Tsunami in Southeast Asia
The call for donations for the victims of the 2004 tsunami raised CHF 227.7 million, making it our biggest fundraising campaign ever. Find out how your donations have been used.
© Keystone/AP/Ed Wray
On 26th December 2004, one of the most devastating natural disasters of recent times struck Southeast Asia. An undersea earthquake sparked two storm tides that caused damage, some of it devastating, in 13 countries, claiming around 215,000 lives.
Some 15 million people were affected, and 1.7 million lost the roof over their heads.
The terrible pictures, the extent of the disaster, the many countries affected and the sheer numbers of people who died or needed emergency relief – all this aroused unprecedented concern and solidarity with the victims of the disaster.
People in Switzerland donated an unbelievable 227.7 million francs, making the tsunami campaign the most successful fundraising campaign in the history of Swiss Solidarity.
Your donation makes a difference. Thanks to the unbelievable solidarity you showed with the victims of the tsunami, we were able not only to provide emergency relief but also to give the victims a better outlook for the future. Many thanks!
Our partner NGOs helped the victims of the tsunami with projects tailored precisely to their needs:
“112 million francs has gone towards (re-)building houses and properties, providing comfort, stability and security to those who have benefited. Thanks to this, these people will be able to improve their lives. This is worth much more than just a roof over their heads.”Tony Burgener, Director of Swiss Solidarity
Aid organizations started providing emergency relief in the countries around the Indian Ocean in the immediate aftermath to the tsunami.
Following the emergency relief efforts, our partner organizations immediately began planning long-term reconstruction in the hardest hit countries: Indonesia, Sri Lanka, India, Thailand and Somalia.
We funded a total of 183 projects by 15 partner relief organizations and ten further humanitarian organisations in six countries.
So our tsunami aid efforts are now at an end.
We used 23 percent of the donations for emergency relief, providing the victims with essential items for survival.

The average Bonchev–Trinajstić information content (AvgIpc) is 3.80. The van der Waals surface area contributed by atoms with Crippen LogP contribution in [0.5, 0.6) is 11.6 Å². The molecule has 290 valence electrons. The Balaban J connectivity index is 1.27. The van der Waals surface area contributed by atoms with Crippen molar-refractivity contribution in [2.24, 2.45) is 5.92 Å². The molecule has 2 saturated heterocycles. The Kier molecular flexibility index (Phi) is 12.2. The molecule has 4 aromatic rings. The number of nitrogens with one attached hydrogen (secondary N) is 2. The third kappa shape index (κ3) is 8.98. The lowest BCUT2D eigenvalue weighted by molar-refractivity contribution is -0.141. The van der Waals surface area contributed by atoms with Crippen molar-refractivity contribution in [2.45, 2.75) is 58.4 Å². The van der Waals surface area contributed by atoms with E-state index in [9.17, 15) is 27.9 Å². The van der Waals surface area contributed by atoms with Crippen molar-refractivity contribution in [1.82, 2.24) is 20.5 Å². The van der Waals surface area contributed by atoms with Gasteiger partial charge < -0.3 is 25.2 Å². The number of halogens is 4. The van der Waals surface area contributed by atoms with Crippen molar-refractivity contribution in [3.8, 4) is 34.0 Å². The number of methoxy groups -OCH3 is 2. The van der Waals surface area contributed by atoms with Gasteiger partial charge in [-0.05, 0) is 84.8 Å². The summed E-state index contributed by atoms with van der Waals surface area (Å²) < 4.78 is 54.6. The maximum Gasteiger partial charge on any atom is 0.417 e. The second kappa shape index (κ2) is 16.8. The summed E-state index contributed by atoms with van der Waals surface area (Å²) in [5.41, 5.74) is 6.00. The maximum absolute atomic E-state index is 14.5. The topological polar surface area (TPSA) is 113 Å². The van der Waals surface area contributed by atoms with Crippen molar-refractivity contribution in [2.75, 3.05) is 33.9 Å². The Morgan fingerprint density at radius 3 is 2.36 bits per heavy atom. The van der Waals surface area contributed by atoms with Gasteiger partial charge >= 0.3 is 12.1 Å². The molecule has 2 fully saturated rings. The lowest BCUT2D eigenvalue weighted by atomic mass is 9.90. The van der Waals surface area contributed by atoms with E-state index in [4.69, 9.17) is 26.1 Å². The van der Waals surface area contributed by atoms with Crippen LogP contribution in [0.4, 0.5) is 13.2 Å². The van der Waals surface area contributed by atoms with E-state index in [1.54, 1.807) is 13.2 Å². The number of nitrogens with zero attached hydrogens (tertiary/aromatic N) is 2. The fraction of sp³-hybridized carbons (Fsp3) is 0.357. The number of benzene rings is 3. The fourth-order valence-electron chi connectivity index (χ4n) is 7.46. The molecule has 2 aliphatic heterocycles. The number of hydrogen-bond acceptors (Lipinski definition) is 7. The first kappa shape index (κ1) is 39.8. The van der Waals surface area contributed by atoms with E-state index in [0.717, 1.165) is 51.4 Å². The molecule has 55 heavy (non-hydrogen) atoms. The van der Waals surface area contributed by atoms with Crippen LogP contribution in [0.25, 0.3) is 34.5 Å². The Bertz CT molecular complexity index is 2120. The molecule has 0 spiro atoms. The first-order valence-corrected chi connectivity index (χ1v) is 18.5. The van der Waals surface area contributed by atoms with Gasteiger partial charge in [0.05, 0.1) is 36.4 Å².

The majority of the donations, 67 percent, was used for reconstruction and to improve livelihoods.
And thanks to the projects, the local people are now better prepared to face any future disaster.
Zudem ist die Bevölkerung dank der Projekte heute besser auf zukünftige Katastrophen vorbereitet.
Ten years after the tsunami occurred, we looked at what had happened to the people who received help from us. We carried out a large-scale independent evaluation, which showed that 90 percent of the people who received aid can once again meet their own basic needs.
However, a little more than 10 percent of those surveyed still face difficulties.
The construction of 23,000 houses meant that many families had to worry less about the future.
Any money that they might have saved could be used for things such as school fees or building up a business. Furthermore, their new houses gave them a better social status.
However, the evaluation showed that for those whose lives were already tough before the tsumani, it is still hard to find a way out of poverty despite the tsuami aid.Summary of impact analysis (in German)
Full impact analysis
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The most extensive impact evaluation ever commissioned by Swiss Solidarity – and carried out by the renowned independent consultancy Channel Research – shows that 10 years after the devastating tsunami of 26 December 2004, almost 90% of the aid beneficiaries are now again able to cover their basic needs.
On 26 December 2004, one of the biggest natural disasters in modern times occurred in Southeast Asia: a seaquake triggered two tsunamis that devastated large areas in 13 countries and claimed some 215,000 lives.